July 01, 2017
Innovations in visual technologies and virtual immersion experiences hold enormous potential for business programs. 

Those high-tech headsets that have rocked the gaming world have the meeting industry at attention, too. They're the gateway to virtual and augmented reality experiences that can engage, educate, and entertain MICE program attendees in exhilarating new ways-when they are employed effectively.

First, it helps to know the fundamentals of this rapidly expanding field. Virtual reality, or VR, offers a completely immersive experience for participants. Headset wearers engaged in VR feel completely transported to an entirely different world in which they can interact physically in a way that feels real. That means from their seat in the hotel meeting room or place on the tradeshow floor they can be whisked away to-well, anywhere. For simulation situations-a surgery room, science lab, manufacturing plant, or an airplane cockpit, for example-VR can be hugely beneficial.

Augmented reality, or AR, is more about layering 3D enhancements over the real life here and now. Participants at a conference still see that conference, but as people or objects come into the viewing area of their headsets, enhancements can be programmed in, such as in-depth information cards that pop up about other attendees or video "walls" from sponsors that tradeshow-goers could encounter while roaming the convention center floor.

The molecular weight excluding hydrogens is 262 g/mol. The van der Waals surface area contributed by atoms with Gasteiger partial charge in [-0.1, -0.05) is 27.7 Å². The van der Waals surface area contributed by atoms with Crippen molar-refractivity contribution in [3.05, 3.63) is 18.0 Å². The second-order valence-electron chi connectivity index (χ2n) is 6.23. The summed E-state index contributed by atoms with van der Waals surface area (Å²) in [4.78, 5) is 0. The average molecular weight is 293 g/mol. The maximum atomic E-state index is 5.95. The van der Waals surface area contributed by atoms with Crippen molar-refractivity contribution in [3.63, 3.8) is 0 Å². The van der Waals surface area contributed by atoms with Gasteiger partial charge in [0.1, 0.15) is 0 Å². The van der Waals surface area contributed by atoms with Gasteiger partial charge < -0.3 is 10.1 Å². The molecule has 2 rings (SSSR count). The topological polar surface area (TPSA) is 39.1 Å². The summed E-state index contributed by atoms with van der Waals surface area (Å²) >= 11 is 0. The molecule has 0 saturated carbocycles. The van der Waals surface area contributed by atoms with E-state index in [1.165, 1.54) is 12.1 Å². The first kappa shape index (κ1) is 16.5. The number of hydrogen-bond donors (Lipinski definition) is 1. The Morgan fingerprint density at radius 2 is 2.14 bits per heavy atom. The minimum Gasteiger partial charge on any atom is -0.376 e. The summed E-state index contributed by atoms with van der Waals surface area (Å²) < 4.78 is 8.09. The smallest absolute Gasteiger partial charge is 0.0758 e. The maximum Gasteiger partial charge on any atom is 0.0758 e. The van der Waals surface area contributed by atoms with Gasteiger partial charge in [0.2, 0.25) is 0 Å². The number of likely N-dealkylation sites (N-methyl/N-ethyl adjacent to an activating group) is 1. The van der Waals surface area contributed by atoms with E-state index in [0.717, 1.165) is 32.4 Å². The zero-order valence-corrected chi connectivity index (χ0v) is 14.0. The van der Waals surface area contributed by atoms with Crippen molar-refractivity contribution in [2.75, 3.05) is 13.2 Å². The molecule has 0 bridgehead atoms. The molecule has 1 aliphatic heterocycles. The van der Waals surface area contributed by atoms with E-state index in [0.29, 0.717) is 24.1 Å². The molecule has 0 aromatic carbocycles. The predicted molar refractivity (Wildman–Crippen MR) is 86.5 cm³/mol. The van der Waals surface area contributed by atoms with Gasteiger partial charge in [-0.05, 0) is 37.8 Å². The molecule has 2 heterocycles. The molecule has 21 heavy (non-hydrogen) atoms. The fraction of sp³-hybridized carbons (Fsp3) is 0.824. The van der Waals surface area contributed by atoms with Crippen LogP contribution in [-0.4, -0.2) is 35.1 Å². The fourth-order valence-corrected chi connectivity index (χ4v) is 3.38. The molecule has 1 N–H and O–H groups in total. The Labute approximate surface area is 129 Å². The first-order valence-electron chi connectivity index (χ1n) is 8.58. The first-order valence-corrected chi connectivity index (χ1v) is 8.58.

There are, however, some very exciting visual technologies rocking the meetings industry that do not require the use of personal headsets for all participants. Among them: 3-D projection mapping, by which solid-form visuals are cast via lighting into a room. That means logos can become sensational centerpieces and background scenery can envelop banquet guests in a whole new world. Add in changes in temperature, scents, and sounds, and the experience becomes an ultimate multisensory exploratory experience-much like Epcot Center's new Soaring Around the World attraction, by which riders fly over the Great Wall of China and through the mist coming off of Sydney's harbor in an experience that feels nothing short of real. 

Here, some more ways visual tech innovations can enhance business programs:
• Virtual scavenger hunts and obstacle courses as informative and exhilarating teambuilding activities
• Fun "experience stations" by which attendees can virtually climb Mount Everest or even explore outer space
• Virtual demonstrations of products that are too bulky to ship-such as yachts, helicopters, or machinery
• Exciting information roll-outs, like revealing the next incentive trip destination via a virtual travel experience instead of a brochure
• Out-of-this-world incentive program destinations, like Disney Animal Kingdom's World of Avatar attraction with bioluminescent elements and mountains that appear to float in the sky

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